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Breaking the light speed barrier

Silagadze, Zurab (2012) Breaking the light speed barrier. [Preprint]

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Abstract

As it is well known, classical special relativity allows the existence of three different kinds of particles: bradyons, luxons and tachyons. Bradyons have non-zero mass and hence always travel slower than light. Luxons are particles with zero mass, like the photon, and they always travel with invariant velocity. Tachyons are hypothetical superluminal particles that always move faster than light. The existence of bradyons and luxons is firmly established,
while the tachyons were never reliably observed. In quantum field theory, the appearance of tachyonic degrees of freedom indicates vacuum instability rather than a real existence of the faster-than-light particles. However, recent controversial claims of the OPERA experiment about superluminal neutrinos triggered a renewed interest in superluminal particles. Driven by a striking analogy of the old Frenkel-Kontorova model of a dislocation dynamics to the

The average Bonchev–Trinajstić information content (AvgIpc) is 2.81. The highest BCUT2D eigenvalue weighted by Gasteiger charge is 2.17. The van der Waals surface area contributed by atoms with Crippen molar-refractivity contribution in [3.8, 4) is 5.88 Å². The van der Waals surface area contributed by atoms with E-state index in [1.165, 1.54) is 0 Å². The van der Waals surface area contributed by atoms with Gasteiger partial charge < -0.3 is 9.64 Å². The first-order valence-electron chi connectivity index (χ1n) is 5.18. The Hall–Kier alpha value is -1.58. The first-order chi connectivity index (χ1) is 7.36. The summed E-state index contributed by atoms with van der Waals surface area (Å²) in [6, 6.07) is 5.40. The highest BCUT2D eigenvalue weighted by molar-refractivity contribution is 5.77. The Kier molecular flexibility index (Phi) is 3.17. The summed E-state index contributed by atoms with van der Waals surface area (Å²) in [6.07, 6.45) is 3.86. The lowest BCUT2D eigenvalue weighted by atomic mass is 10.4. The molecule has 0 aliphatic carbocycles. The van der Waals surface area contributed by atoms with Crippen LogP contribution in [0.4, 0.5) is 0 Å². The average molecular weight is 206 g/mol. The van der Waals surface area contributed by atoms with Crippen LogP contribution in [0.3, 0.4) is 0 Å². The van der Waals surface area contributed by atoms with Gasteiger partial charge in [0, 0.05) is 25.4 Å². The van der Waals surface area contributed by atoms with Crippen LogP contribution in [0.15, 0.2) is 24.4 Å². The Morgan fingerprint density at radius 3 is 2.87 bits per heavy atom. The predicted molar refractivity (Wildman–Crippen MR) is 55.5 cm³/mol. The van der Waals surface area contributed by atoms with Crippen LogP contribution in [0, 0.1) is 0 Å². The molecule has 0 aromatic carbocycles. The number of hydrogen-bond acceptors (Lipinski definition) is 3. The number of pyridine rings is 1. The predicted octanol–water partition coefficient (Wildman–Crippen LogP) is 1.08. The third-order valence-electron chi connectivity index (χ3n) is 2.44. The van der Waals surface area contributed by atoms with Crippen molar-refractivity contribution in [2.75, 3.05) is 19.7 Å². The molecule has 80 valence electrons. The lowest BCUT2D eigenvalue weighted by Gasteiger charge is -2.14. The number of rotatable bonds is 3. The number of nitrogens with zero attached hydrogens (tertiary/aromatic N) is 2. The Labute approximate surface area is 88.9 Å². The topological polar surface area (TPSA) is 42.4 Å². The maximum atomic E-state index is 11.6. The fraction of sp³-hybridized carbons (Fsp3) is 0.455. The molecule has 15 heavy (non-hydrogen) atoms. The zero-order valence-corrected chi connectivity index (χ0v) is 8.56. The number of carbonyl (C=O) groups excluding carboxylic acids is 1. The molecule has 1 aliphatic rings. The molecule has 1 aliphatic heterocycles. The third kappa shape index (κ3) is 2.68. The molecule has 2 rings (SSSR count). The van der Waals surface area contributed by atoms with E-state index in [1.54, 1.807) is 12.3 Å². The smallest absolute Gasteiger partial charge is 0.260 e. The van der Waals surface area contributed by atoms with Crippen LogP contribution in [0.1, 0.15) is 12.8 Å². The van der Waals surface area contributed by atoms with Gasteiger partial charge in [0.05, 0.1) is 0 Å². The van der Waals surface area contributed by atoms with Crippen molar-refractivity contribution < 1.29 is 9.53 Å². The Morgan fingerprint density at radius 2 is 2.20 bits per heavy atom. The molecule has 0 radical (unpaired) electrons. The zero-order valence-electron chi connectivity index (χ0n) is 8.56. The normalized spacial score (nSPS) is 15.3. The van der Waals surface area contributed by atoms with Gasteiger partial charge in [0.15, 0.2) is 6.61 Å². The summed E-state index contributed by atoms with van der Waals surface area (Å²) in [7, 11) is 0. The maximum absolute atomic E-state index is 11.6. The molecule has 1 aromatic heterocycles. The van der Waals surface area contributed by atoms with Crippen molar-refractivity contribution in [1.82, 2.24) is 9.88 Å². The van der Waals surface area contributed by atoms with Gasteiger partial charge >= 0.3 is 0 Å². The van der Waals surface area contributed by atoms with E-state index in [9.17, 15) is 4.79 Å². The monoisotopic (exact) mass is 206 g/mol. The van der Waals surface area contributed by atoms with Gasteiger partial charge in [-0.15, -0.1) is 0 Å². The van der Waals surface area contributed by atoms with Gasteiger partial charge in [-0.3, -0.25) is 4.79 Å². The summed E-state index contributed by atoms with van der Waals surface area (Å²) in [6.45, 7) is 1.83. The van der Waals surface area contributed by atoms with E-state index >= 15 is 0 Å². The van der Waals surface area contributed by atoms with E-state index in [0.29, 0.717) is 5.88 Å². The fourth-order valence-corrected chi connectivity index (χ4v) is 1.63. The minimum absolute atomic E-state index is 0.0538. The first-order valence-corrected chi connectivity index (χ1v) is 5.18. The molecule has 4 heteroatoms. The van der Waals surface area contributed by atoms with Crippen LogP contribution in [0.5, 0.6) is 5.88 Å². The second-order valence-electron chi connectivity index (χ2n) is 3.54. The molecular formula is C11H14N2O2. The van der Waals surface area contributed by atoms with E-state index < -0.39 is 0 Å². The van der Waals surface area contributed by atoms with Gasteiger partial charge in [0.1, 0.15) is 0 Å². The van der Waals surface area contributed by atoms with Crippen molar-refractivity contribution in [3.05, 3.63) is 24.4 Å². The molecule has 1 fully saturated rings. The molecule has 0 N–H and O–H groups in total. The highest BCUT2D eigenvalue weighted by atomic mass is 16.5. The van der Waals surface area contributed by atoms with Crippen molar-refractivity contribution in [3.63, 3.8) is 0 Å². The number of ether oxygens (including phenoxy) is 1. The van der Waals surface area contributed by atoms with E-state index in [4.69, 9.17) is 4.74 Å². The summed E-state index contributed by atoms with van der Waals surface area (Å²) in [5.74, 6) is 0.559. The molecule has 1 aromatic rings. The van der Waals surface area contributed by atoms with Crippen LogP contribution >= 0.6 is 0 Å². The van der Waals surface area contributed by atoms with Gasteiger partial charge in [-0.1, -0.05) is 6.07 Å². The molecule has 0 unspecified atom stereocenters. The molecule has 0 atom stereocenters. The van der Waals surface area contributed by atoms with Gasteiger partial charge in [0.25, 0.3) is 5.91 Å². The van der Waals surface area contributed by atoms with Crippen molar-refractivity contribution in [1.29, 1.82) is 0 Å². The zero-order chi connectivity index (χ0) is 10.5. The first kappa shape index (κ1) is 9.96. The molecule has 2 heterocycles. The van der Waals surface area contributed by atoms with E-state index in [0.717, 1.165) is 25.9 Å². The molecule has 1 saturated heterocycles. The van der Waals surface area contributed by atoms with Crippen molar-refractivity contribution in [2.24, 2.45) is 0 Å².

theory of relativity, we conjecture in this note a remarkable possibility of existence of the forth type of particles, elvisebrions, which can be superluminal. The characteristic feature of elvisebrions, distinguishing
them from tachyons, is that they are outside the realm of
special relativity and their energy remains finite (or may even turn to zero) when the elvisebrion velocity approaches the light velocity.


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Item Type: Preprint
Creators:
CreatorsEmailORCID
Silagadze, Zurabsilagadze@inp.nsk,su
Keywords: Special relativity, superluminal motion, tachyons, elvisebrions, solitons.
Subjects: Specific Sciences > Physics > Relativity Theory
Specific Sciences > Physics > Symmetries/Invariances
Depositing User: Zurab Silagadze
Date Deposited: 19 Oct 2012 16:08
Last Modified: 19 Oct 2012 16:08
Item ID: 9378
URI: http://philsci-archive.pitt.edu/id/eprint/9378

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